She became a standout at New Leadership Charter School in Springfield, Mass. where she excelled on the court and in the classroom. The school’s valedictorian, Bilqis set the Massachusetts state record for both boys and girls, with 3,070 points scored – breaking Connecticut and WNBA star Rebecca Lobo’s previous state record of 2,740. She was also named the state’s 2009 Gatorade Player of the Year and a McDonald’s All-American nominee. Her skills transitioned into a full ride scholarship to the University of Memphis where she played four years (2009–13) and graduated with magna cum laude with a degree in exercise science. During her freshman year at Memphis, she was invited to the White House for Ramadan feast and was acknowledged by President Barack Obama for being the first Muslim woman to play covered in collegiate basketball.

In 2011, Bilqis was awarded the United States Basketball Writers Association “Most Courageous” award at the NCAA Women’s Final Four for being recognized as the first Muslim woman to play covered in NCAA history. Bilqis battled through a torn ACL during her freshman season and wrapped up her time as a Tiger in 2013. Using her extra year of NCAA eligibility, Bilqis transferred to Indiana State where she led the Sycamores to a Missouri Valley Conference title on her way to becoming the league’s Newcomer of the Year. She ranks 10th all-time in a single season for points scored (454), was also named First Team All-MVC, Second Team Scholar Athlete and earned a combined seven conference Player, Newcomer and Scholar Athlete of the Week awards.

Her hopes were to continue playing professionally in Europe, but were quickly diminished when she was informed of the rule from the International Basketball Federation (FIBA) that prohibits head gear larger than five inches. Unwilling to stray in her beliefs, Bilqis has stood up to the international rules, petitioning to the league for an exemption to the rule. Without any success, Bilqis has had to put her dreams of playing professionally aside as she works to now pave a way for other Muslim women in sports. She has started an online campaign called “Muslim Girls Hoop Too” to raise awareness for Muslim women in sports with emphasis on female basketball players. Through her campaign, Bilqis was once again invited to the White House in March 2015 for the Muslim Leaders Meeting as one of 15 representatives that met with President Obama and his senior officials. That experience led her to an invitation to the 2015 White House Easter Egg Roll where she was able to raise awareness for physical activity under the First Lady’s “Let’s Move” campaign.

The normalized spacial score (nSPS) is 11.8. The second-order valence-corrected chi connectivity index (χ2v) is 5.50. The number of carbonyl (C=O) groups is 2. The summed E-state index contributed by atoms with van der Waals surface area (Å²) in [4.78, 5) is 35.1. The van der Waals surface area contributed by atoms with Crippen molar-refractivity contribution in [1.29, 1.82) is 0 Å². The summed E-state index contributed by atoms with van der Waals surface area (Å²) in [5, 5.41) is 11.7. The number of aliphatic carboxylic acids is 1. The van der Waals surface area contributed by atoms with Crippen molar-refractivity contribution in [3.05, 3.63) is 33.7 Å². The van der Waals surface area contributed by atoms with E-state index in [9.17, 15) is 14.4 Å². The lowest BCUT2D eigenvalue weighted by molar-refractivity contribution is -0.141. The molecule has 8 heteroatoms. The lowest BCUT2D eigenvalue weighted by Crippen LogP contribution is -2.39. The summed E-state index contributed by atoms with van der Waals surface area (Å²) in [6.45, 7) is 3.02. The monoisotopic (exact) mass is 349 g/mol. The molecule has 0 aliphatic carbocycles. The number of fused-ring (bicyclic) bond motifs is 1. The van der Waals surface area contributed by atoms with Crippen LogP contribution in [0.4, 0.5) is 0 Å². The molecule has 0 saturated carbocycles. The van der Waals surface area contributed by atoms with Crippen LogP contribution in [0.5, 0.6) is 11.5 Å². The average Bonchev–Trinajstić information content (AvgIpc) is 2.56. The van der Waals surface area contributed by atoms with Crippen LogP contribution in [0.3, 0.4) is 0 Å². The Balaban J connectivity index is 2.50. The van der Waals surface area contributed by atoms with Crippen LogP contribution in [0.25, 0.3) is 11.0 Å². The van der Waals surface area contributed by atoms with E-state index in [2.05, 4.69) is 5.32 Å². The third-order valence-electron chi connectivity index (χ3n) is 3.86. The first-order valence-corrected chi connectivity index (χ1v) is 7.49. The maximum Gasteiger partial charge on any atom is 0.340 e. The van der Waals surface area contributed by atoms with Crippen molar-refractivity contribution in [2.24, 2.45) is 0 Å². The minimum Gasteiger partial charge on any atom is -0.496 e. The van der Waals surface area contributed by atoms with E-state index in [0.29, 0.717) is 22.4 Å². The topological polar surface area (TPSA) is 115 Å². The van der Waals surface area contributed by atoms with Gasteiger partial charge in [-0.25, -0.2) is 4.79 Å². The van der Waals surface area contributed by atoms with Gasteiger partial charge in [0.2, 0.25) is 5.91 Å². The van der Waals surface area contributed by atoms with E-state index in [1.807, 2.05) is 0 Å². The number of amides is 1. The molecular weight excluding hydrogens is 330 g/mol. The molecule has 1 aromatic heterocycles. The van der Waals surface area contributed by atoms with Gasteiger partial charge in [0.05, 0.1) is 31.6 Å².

After finishing her master's degree in May 2015 at Indiana State, Bilqis looks to continue inspiring young Muslim women by starting her own non-profit organization under the name “Muslim Girls Hoop Too.” In its beginning phase, Bilqis hopes to use the organization to travel the world to empower young women to stay true to themselves while using physical activity and basketball as a platform.

College[edit]

Bilqis signed with the University of Memphis after her senior season. Due to her name being hard to pronounce, the team called her by her nickname Qisi in order to make calling her name quicker and more effective.[7]

As a freshman, she tore her anterior cruciate ligament (a major ligament in the knee) in the preseason and had to be red-shirted for the 2009–2010 season. The following 2010–2011 season she played in 34 games and averaged 3.9 points per game and 1.3 rebounds per game. Her freshman season marked the first time in NCAA history that a player played in a hijab, which is a traditional Muslim headdress.[8]